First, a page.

6. It’s just that the numbers change. In 1891, the Council was debating whether to limit chicken ownership to 40 on a residential lot, and wondering whether new 4 story buildings would create wind tunnels and overwhelm the two- to three-story, human-oriented scale of the city.

       —Murph    Aug. 7 '08 - 09:52PM    #
  7. Who can forget the Broadway Village Haiku:

    Ann Arbor has trees
    Buildings four stories or less
    Let us see the sky

       —David Cahill    Aug. 8 '08 - 01:35AM    #
  8. Speakers against the 601 Forest project included some recognizable names: Christopher Taylor, Stewart Nelson, and Dave DeVarti.

    Based on speakers’ comments, it sounds like part of the frustration is that the proposed project conforms with zoning, so that its 21 stories still counts as ‘by right’ development.

    Nelson’s comments concluded by summarizing the view of many 2nd Ward citizens he’d talked to in the course of his Council bid: that if the developer wanted to pursue this project, then he should spend ‘his own money’.

    And DeVarti asked that Council not offer any public subsidy (e.g., DDA grants etc.) because—rough paraphrase here—citizens should at the very least not have to pay to have their own community destroyed.

    So there’s perhaps an implicit recognition that the project will probably move forward, but that Council could decide to ‘punish’ the developer for building such a tall building by withholding assistance it could otherwise choose to provide … and we have people encouraging that punishment. Or, I suppose one could fairly claim that the withholding of a reward doesn’t count as punishment.

    In any case, the plan seems to be that the public hearing on 601 Forest project will not be closed, but rather will be continued to a future Council meeting (in September?).

       —HD    Aug. 8 '08 - 04:20AM    #
  9. Look, I’m a preservationist. If it were up to me, Ann Arbor’s historic districts would be expanded. But I don’t quite get how one apartment building would “destroy the community”.

       —Larry Kestenbaum    Aug. 8 '08 - 06:04PM    #
  10. Larry Kestenbaum wrote: “But I don’t quite get how one apartment building would ‘destroy the community’.”

    Oh, c’mon, wouldn’t you be willing to chalk that up to rhetorical flourish? Besides, as noted that was a rough paraphrase. My new fancy-ass digital TV apparently doesn’t have an Output for recording (or I’m too stupid to find it, which is always a possibility), so I’d have to wait and watch it back when CTN does.

    Larry Kestenbaum also wrote: “If it were up to me, Ann Arbor’s historic districts would be expanded.”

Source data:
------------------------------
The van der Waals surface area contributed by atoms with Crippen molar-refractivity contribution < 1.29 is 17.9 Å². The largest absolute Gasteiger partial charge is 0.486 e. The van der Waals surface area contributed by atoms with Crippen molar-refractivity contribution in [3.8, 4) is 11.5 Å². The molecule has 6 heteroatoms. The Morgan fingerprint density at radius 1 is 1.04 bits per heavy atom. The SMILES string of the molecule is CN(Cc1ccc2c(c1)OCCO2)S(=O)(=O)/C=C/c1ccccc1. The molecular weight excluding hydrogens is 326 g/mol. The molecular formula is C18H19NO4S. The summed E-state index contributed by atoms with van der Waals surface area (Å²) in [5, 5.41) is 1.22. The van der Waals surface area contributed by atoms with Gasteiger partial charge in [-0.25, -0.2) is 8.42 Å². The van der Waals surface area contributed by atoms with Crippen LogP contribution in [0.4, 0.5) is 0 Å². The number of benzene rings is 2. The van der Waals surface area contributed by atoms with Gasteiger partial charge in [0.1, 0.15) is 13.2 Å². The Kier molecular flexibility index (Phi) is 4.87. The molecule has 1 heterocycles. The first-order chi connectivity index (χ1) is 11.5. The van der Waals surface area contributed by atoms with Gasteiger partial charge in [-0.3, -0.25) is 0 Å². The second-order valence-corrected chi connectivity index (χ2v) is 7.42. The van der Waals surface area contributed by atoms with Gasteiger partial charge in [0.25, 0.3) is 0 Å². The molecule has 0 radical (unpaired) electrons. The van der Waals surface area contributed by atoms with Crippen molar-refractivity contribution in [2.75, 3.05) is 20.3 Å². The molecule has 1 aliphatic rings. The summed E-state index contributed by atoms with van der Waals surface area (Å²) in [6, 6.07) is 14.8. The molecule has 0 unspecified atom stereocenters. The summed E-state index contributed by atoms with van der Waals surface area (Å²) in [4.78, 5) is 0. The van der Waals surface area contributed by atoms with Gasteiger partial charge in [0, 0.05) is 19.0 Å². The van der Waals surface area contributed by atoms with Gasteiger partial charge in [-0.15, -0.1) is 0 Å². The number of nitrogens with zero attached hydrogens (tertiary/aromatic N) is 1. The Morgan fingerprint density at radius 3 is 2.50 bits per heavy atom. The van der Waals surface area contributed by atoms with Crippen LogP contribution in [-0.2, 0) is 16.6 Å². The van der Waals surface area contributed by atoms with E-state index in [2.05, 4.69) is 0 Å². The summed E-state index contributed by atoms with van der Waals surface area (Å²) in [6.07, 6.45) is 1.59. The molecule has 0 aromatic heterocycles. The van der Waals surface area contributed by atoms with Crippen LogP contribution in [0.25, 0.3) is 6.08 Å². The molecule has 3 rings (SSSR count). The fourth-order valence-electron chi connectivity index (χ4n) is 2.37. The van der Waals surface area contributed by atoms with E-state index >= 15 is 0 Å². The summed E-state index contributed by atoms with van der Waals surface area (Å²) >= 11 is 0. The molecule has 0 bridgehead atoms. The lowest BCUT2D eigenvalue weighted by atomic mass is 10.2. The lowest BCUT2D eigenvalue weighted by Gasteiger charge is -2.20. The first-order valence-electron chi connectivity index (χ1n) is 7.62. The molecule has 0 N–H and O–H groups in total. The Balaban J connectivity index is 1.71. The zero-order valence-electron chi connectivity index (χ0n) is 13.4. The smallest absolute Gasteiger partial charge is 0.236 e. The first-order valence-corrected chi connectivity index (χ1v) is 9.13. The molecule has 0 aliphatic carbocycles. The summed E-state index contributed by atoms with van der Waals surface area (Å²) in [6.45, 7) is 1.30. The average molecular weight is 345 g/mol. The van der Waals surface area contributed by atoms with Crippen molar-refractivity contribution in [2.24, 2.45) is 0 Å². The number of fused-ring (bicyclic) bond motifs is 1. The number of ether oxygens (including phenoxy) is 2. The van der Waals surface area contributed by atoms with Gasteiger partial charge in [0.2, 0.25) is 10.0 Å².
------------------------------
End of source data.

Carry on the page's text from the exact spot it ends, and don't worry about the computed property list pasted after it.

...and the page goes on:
O. M. G. I’m voting for Kestenbaum for County Clerk for life, so that he’ll have something to occupy his time besides thinking about expanding the historic districts! ;-)

    But more seriously, Larry, do you mean that as a rhetorical flourish to establish your position as a preservationist, or do you have like a map of the city with lines drawn in where you’d like the expansions to occur?

       —HD    Aug. 8 '08 - 06:18PM    #
  11. I didn’t mean to alarm you, HD. Remember that I’m a former chair of the Historic District Commission, so I have a lot of experience with the process. I think it works pretty well.

    Specifics? I’d redesignate all of the former individual historic properties that were left unprotected after that bad court decision on 9/11/2001. And I think the area immediately south of William Street, along 5th and Hamilton for example, should be a district. And the west side of Broadway just past the bridge should have been included in the Lower Town district.

    Not vast areas, no, but important architectural resources in dire need of protection.

       —Larry Kestenbaum    Aug. 8 '08 - 06:39PM    #
  12. Larry,

    So, roughly like this? GoogleMap

       —HD    Aug. 8 '08 - 07:13PM    #
  13. Well, crap. That link worked before, WTF. Apologies. Anyway, I’m pretty sure I found where you mean, Larry.

       —HD    Aug. 8 '08 - 07:15PM    #
  14. Yeah, Michael Shils has pointed out there’s a textpattern bug that causes it to try to escape ampersands in url’s. The workaround for now is just to email us (arborupdate at and someone can fix it up by hand. I’ve fixed the above link.

       —Bruce Fields    Aug. 8 '08 - 07:44PM    #
  15. Thanks for the extra effort, Michael and Bruce.

       —HD    Aug. 8 '08 - 08:40PM    #